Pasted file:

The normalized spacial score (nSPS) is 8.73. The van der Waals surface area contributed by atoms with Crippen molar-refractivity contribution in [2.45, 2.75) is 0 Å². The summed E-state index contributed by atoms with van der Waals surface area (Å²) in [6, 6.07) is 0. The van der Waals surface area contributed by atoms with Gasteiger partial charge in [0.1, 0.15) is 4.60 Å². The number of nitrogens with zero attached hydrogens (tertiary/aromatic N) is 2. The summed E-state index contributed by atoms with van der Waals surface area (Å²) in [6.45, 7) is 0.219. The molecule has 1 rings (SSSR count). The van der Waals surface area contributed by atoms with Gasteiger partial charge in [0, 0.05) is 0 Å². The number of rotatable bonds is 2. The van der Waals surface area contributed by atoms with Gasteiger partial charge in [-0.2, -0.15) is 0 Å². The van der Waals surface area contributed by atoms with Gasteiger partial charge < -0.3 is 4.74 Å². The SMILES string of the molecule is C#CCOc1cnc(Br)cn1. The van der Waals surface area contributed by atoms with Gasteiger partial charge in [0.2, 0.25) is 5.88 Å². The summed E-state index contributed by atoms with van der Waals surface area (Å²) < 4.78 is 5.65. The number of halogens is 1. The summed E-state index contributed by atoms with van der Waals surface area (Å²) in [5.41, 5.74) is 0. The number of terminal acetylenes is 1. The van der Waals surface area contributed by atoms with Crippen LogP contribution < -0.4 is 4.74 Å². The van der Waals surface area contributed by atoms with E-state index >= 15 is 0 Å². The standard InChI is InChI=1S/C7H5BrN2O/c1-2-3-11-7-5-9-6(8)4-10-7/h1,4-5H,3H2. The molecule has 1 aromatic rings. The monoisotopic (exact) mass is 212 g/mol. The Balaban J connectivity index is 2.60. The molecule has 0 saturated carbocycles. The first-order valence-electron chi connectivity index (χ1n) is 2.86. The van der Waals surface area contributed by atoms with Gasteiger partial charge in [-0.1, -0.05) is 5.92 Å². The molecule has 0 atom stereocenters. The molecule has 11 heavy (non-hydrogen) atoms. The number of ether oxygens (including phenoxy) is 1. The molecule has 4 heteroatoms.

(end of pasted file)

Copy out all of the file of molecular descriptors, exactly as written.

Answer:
The normalized spacial score (nSPS) is 8.73. The van der Waals surface area contributed by atoms with Crippen molar-refractivity contribution in [2.45, 2.75) is 0 Å². The summed E-state index contributed by atoms with van der Waals surface area (Å²) in [6, 6.07) is 0. The van der Waals surface area contributed by atoms with Gasteiger partial charge in [0.1, 0.15) is 4.60 Å². The number of nitrogens with zero attached hydrogens (tertiary/aromatic N) is 2. The summed E-state index contributed by atoms with van der Waals surface area (Å²) in [6.45, 7) is 0.219. The molecule has 1 rings (SSSR count). The van der Waals surface area contributed by atoms with Gasteiger partial charge in [0, 0.05) is 0 Å². The number of rotatable bonds is 2. The van der Waals surface area contributed by atoms with Gasteiger partial charge in [-0.2, -0.15) is 0 Å². The van der Waals surface area contributed by atoms with Gasteiger partial charge < -0.3 is 4.74 Å². The SMILES string of the molecule is C#CCOc1cnc(Br)cn1. The van der Waals surface area contributed by atoms with Gasteiger partial charge in [0.2, 0.25) is 5.88 Å². The summed E-state index contributed by atoms with van der Waals surface area (Å²) < 4.78 is 5.65. The number of halogens is 1. The summed E-state index contributed by atoms with van der Waals surface area (Å²) in [5.41, 5.74) is 0. The number of terminal acetylenes is 1. The van der Waals surface area contributed by atoms with Crippen LogP contribution < -0.4 is 4.74 Å². The van der Waals surface area contributed by atoms with E-state index >= 15 is 0 Å². The standard InChI is InChI=1S/C7H5BrN2O/c1-2-3-11-7-5-9-6(8)4-10-7/h1,4-5H,3H2. The molecule has 1 aromatic rings. The monoisotopic (exact) mass is 212 g/mol. The Balaban J connectivity index is 2.60. The molecule has 0 saturated carbocycles. The first-order valence-electron chi connectivity index (χ1n) is 2.86. The van der Waals surface area contributed by atoms with Gasteiger partial charge in [-0.1, -0.05) is 5.92 Å². The molecule has 0 atom stereocenters. The molecule has 11 heavy (non-hydrogen) atoms. The number of ether oxygens (including phenoxy) is 1. The molecule has 4 heteroatoms.